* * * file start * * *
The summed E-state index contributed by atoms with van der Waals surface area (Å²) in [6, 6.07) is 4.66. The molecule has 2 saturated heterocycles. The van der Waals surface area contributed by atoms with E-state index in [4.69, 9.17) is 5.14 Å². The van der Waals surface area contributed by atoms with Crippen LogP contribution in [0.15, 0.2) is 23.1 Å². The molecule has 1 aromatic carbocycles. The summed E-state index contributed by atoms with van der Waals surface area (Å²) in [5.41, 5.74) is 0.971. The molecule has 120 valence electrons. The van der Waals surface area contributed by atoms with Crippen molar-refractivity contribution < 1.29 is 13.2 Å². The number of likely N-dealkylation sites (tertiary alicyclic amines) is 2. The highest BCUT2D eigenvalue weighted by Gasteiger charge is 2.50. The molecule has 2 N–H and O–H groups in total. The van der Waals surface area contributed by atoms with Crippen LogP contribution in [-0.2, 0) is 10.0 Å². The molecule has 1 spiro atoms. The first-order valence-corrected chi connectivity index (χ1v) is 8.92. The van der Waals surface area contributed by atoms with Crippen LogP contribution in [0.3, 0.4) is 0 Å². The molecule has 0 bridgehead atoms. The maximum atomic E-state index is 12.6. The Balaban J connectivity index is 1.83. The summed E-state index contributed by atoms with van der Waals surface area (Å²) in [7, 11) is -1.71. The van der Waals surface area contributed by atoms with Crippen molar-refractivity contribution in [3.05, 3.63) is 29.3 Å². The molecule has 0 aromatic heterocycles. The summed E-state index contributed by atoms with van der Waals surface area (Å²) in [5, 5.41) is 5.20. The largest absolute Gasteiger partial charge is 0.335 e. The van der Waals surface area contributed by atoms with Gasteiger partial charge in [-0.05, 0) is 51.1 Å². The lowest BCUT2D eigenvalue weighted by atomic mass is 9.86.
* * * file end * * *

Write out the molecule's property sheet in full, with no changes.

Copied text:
The summed E-state index contributed by atoms with van der Waals surface area (Å²) in [6, 6.07) is 4.66. The molecule has 2 saturated heterocycles. The van der Waals surface area contributed by atoms with E-state index in [4.69, 9.17) is 5.14 Å². The van der Waals surface area contributed by atoms with Crippen LogP contribution in [0.15, 0.2) is 23.1 Å². The molecule has 1 aromatic carbocycles. The summed E-state index contributed by atoms with van der Waals surface area (Å²) in [5.41, 5.74) is 0.971. The molecule has 120 valence electrons. The van der Waals surface area contributed by atoms with Crippen molar-refractivity contribution < 1.29 is 13.2 Å². The number of likely N-dealkylation sites (tertiary alicyclic amines) is 2. The highest BCUT2D eigenvalue weighted by Gasteiger charge is 2.50. The molecule has 2 N–H and O–H groups in total. The van der Waals surface area contributed by atoms with Crippen LogP contribution in [-0.2, 0) is 10.0 Å². The molecule has 1 spiro atoms. The first-order valence-corrected chi connectivity index (χ1v) is 8.92. The van der Waals surface area contributed by atoms with Crippen LogP contribution in [0.3, 0.4) is 0 Å². The molecule has 0 bridgehead atoms. The maximum atomic E-state index is 12.6. The Balaban J connectivity index is 1.83. The summed E-state index contributed by atoms with van der Waals surface area (Å²) in [7, 11) is -1.71. The van der Waals surface area contributed by atoms with Crippen molar-refractivity contribution in [3.05, 3.63) is 29.3 Å². The molecule has 0 aromatic heterocycles. The summed E-state index contributed by atoms with van der Waals surface area (Å²) in [5, 5.41) is 5.20. The largest absolute Gasteiger partial charge is 0.335 e. The van der Waals surface area contributed by atoms with Gasteiger partial charge in [-0.05, 0) is 51.1 Å². The lowest BCUT2D eigenvalue weighted by atomic mass is 9.86.